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There are 36 states and U.S. territories holding gubernatorial elections this year and these races could be the biggest referendum of all on President Donald Trump’s presidency.
All eyes will be on key 2020 states to look for predictions regarding the next White House race, particularly what insights can be gained for which ever party takes power. And, even further down the road, the inhabitants of some of those gubernatorial mansions could play a big role during the redistricting process in 2022.
Some big races are on the map: California, the biggest state in America in terms of GDP; Florida, which will be a key state in the 2020 presidential race; Michigan with its love of outsiders in 2016 – Bernie Sanders won the Democratic primary and Trump won it in the general election; and Colorado, a key barometer of happenings in the West.
Here are some of the key gubernatorial races to watch.
In Sunshine State, gubernatorial hopefuls look for historic wins
By LISSETTE RODRIGUEZ
Current U.S. Representative, has Trump’s endorsement
Age: 39 (September 14, 1978)
Florida’s Commissioner of Agriculture, former U.S. Representative
Age: 43 (July 31, 1974)
Former U.S. Representative; daughter of Bob Graham, a former U.S. Senator and governor of Florida
Age: 55 (January 31, 1963)
Mayor of Tallahassee
Age: 38 (July 26, 1979)
No state is likely as historically consequential in presidential elections as Florida — e.g., 2000 Bush vs. Gore — and we’ll likely be seeing the Sunshine State’s impact once again come 2018.
With Gov. Rick Scott unable to run again due to term limits, Florida voters from both major parties will have completely open primaries. Both parties can raise funds, but this year’s election might come down to who’s vouching for a candidate.
Republican front-runner, U.S. Rep. Ron DeSantis, has already received the name recognition and financial boost any Trump loyalist could wish for with the president’s tweet celebrating his merits two weeks before DeSantis even announced he was running. But DeSantis is not short of challengers with former U.S. Rep. and current Florida Agriculture Commissioner Adam Putnam running on the campaign slogan “Florida First.”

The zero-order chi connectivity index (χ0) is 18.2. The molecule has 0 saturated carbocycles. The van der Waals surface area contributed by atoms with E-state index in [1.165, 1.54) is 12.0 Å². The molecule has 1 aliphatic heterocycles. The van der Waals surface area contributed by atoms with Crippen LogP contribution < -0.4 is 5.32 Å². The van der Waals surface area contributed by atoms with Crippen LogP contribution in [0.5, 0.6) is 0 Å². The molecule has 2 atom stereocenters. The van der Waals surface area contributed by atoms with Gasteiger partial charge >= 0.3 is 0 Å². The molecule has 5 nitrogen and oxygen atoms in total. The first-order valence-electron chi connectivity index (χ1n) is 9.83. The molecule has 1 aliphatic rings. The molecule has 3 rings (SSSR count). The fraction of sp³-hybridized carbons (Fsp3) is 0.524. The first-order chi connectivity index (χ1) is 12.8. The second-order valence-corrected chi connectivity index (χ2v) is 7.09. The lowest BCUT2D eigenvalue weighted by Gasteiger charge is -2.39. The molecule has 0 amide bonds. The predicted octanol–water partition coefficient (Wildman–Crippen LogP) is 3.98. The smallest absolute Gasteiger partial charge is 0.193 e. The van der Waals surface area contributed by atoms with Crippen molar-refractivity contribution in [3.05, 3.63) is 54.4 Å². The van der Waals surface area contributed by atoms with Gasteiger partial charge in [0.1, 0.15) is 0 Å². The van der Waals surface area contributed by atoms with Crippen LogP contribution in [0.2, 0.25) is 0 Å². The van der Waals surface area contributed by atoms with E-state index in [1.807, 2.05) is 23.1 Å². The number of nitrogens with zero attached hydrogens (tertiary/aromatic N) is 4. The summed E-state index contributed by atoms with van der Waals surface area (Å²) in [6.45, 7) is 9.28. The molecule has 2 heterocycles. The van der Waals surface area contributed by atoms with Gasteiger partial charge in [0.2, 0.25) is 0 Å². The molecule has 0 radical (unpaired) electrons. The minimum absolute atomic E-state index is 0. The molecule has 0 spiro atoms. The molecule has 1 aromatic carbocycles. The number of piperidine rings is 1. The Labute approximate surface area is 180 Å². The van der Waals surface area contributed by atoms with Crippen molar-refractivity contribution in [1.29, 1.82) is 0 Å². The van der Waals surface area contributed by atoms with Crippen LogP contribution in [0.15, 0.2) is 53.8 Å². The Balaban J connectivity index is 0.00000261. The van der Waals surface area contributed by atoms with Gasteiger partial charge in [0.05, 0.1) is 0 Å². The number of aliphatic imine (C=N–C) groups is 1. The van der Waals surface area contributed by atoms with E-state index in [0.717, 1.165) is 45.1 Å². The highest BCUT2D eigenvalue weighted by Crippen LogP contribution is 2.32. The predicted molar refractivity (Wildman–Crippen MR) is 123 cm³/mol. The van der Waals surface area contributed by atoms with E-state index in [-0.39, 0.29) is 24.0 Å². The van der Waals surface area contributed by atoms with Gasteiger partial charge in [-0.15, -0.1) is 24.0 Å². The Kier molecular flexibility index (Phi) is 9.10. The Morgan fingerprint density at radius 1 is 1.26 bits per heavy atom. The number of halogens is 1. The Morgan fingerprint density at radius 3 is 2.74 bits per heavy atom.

Florida’s Democrats are hoping to use the election as a referendum on Trump and highlight issues that have affected their state like devastating hurricanes and economic development. Electing the first Democrat Floridian governor since 1994 wouldn't hurt the national party either.
Among the Democratic candidates are two mayors: Tallahassee Mayor Andrew Gillum and Miami Beach Mayor Philip Levine. Then there’s the current Democratic front-runner, former U.S. Rep. Gwen Graham. She happens to be the daughter of Bob Graham, former Florida governor and senator.
However, with a late June filing deadline, the field of candidates could grow.
Filing deadline: June 22 Primary: Aug. 28
A crowded field spells a referendum on the president in the Colorado gubernatorial race
By JEFFREY COOK
Current U.S. Representative
Age: 42 (May 12, 1975)
Current Lieutenant Governor
Age: 64 (October 27, 1953)
Former co-chairman of President Donald Trump's campaign in Colorado
Colorado State Treasurer
Age: 43 (April 15, 1974)
Age: 58 (March 27, 1959)
Attorney General of Colorado
Denver investment banker
Age: 56 (October 29, 1961)
Former Colorado State Treasurer and Deputy Mayor of Denver
Age: 49 (June 20, 1968)
Former State Representative, real estate lender
Age: 52 (December 12, 1965)
Former State Senator
Age: 43 (November 17, 1974)
Former U.S. Senate candidate, tech-media entrepreneur
Age: 38 (June 30th, 1979)
Colorado stayed Democratic in supporting Hillary Clinton in 2016, but remains as purple as a state can be.
Home to gun-owning liberals and marijuana-friendly conservative firebrands, the western state has put forward a large and eclectic group of candidates jumping into the fray for governor.
The Democratic field features an openly gay multimillionaire U.S. congressman from Boulder, Jared Polis, who promotes his experience, lofty energy goals and holds a distinct fundraising advantage.
Cary Kennedy, a former state treasurer and deputy mayor of Denver, has achieved strong fundraising results and key endorsements including a women’s group and education leaders.
The current lieutenant governor, Donna Lynne, is also aiming to become the first female governor of Colorado and is touting her experience.
A young former Republican U.S. Senate candidate, Erik Underwood, says Donald Trump was the last straw in his swing to blue. Two other top Democratic candidates include former state senator Mike Johnston, and a successful manufacturer and philanthropist, Noel Ginsburg.
More than 10 years have passed since a Republican served Colorado as chief executive. As a state with purple veins, Republicans are aiming to seize the swing voters in search of change.
One candidate is eager to tie his bid to the president. Steve Barlock, the state co-chairman of the Trump campaign, is the anti-illegal immigration, nationalist side of the GOP primary. He announced his candidacy on Independence Day, dawns American-flag shirts and frequently cheers to "drain the swamp."
The Republican ticket also features state Attorney General Cynthia Coffman and former state representative Victor Mitchell.
Relatives of the Bush and Romney families, Walker Stapleton and Doug Robinson respectively, have boasted moderate conservative stances, further revealing a deep split within the Republican party; a split so tangible, that former congressman Tom Tancredo, widely considered a front-runner for the Republicans, suddenly dropped out in January citing the party's divide.
March 20: Candidate filing deadline
June 26: Primary Election
Nov.6: General Election
Michigan gubernatorial race a key Rust Belt pickup chance for Democrats
By JOHN VERHOVEK